Hancock Lee Jackson was born in Madison County, Kentucky, on May 12, 1796. He married Ursula Oldham in the spring of 1821, and the following fall the couple moved to Missouri. They first made their home in Howard County, but the next year they moved to a farm in the still unorganized area that became Randolph County. The Jacksons had eleven children.
When Randolph County was formed in 1829, Jackson was elected as its first sheriff. He served as a member of the 1845 Missouri Constitutional Convention, but he did not play an important role in the deliberations that produced a document subsequently rejected by Missouri voters.
Following the US declaration of war against Mexico in 1846, Jackson raised a company of Missouri volunteers, who elected him as their captain. Serving under Brigadier General Sterling Price, Jackson and his company fought in at least two engagements during the Mexican War. His military service in the popular war undoubtedly helped him advance his political career in Missouri.
Jackson’s first major venture into state politics resulted in his election to the state senate in 1850 as a Democrat. Two years later he won reelection, but he appears to have been an inactive participant in the General Assembly’s proceedings. When the Democratic Party’s internal differences widened, Jackson aligned himself with its pro-Southern, states’ rights wing.
When Democrats at the 1856 state party convention in Jefferson City failed to reach an agreement on a state platform or a candidate for governor, they split into two groups. Meeting separately, one faction composed of old Jacksonians nominated Thomas Hart Benton. The other faction, representing a majority of the original convention members, nominated the strong pro-Southern, proslavery, states’ rights team of Trusten W. Polk for governor and Hancock Lee Jackson for lieutenant governor. The Polk-Jackson wing emerged from the meetings carrying the regular Democratic Party label and won the election.
Like many lieutenant governors, Jackson was not much involved in the governing process. But Polk’s service as governor proved short. Early in 1857 the General Assembly elected him to become one of the state’s US senators, and on February 27 Jackson assumed office as the acting governor. His stint was also brief because the constitution required officials to call a special election to choose a new governor. The following August Missouri voters elected Robert Marcellus Stewart, who took office as governor on October 22, 1857.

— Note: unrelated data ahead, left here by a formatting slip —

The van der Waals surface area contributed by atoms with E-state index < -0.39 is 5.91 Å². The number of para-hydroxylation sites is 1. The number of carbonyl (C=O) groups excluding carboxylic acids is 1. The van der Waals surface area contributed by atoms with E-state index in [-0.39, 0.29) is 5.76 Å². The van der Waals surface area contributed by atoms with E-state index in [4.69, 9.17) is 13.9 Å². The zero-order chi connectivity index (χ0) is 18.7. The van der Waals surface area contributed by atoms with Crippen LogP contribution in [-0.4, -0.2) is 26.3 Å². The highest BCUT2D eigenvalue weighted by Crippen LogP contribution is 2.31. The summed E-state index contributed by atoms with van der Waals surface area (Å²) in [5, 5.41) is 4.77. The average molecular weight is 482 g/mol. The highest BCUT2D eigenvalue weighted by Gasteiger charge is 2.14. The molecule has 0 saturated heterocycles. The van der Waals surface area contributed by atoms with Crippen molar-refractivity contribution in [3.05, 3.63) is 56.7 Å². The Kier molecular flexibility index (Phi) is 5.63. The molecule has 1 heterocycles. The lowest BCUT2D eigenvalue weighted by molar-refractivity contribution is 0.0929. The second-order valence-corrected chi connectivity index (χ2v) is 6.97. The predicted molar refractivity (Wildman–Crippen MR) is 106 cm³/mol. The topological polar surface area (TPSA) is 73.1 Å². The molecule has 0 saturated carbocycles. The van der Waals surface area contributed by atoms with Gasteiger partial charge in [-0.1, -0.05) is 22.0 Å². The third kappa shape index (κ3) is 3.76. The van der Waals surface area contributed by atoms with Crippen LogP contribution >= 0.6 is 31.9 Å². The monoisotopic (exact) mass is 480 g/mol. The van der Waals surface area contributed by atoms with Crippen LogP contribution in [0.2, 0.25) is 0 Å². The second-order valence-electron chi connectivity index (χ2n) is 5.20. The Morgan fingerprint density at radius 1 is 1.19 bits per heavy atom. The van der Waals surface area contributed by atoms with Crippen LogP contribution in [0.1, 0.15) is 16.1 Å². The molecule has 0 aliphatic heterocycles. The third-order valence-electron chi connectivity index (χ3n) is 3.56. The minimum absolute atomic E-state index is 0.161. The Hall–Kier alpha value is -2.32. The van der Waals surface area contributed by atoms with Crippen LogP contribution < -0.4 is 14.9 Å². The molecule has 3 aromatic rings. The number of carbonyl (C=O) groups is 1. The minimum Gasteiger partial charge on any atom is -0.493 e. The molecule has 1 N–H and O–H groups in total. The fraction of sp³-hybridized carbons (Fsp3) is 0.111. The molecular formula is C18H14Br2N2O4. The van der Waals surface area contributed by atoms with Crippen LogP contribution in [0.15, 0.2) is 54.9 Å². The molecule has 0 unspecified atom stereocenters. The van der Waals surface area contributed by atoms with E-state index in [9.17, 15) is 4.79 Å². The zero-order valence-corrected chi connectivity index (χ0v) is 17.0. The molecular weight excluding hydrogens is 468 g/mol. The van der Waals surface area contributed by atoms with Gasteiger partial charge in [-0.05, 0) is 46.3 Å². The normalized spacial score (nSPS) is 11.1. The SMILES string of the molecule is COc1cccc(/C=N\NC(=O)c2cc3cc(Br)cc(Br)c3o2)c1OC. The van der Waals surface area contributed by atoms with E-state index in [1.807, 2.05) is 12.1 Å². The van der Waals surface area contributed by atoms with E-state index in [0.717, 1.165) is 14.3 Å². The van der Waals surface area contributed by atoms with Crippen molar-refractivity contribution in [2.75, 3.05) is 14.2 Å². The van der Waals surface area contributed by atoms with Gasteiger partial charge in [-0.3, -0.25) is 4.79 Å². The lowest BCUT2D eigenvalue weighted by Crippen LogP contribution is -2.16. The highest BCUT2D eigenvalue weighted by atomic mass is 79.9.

During his abbreviated term, Jackson made only one major address to the General Assembly. In his message he called attention to the ongoing economic depression and the hardships that it created. He placed much of the blame on a credit and banking system that, he asserted, had exceeded its lawful limits. He called upon the General Assembly to remedy the questionable practices involving railroad construction, especially the state’s heavy reliance on bonded indebtedness to promote and build railroads. Jackson emphasized the paramount importance of upholding the honor and credit of the state. He recommended a tax to pay interest on the bonds, state representation on railroad boards, and stricter regulation of banking operations and currency issues. His few months as acting governor gave him little chance to secure passage of his recommendations. Although Jackson recognized the serious nature and widespread effects of the depression, he did not recommend any direct state action to stimulate economic recovery or bring relief in cases of individual hardships.
The divisive slavery question and the resulting sectional tensions that threatened to disrupt the Union dominated the elections of 1860 in Missouri and produced a split in the Democratic Party. Claiborne Fox Jackson, Hancock’s cousin, ran for governor on the regular Democratic ticket. An extreme pro-Southern faction nominated Hancock to run against Claiborne, but he made a poor showing in the contest as the great majority of Missourians voted for candidates they considered moderates.
Just prior to the 1860 presidential election, outgoing president James Buchanan appointed Jackson as US marshal for the Western District of Missouri. Following Abraham Lincoln’s election, Jackson resigned the post and returned to private life. Moving to Salem, Oregon, in 1865, he died on March 19, 1876.
Leopard, Buel, and Floyd C. Shoemaker, eds. The Messages and Proclamations of the Governors of the State of Missouri. Vol. 3. Columbia: State Historical Society of Missouri, 1922.
Records (1856–1857) of Governor Hancock Lee Jackson. Record Group 3.13. Missouri State Archives, Jefferson City.
Published April 6, 2022
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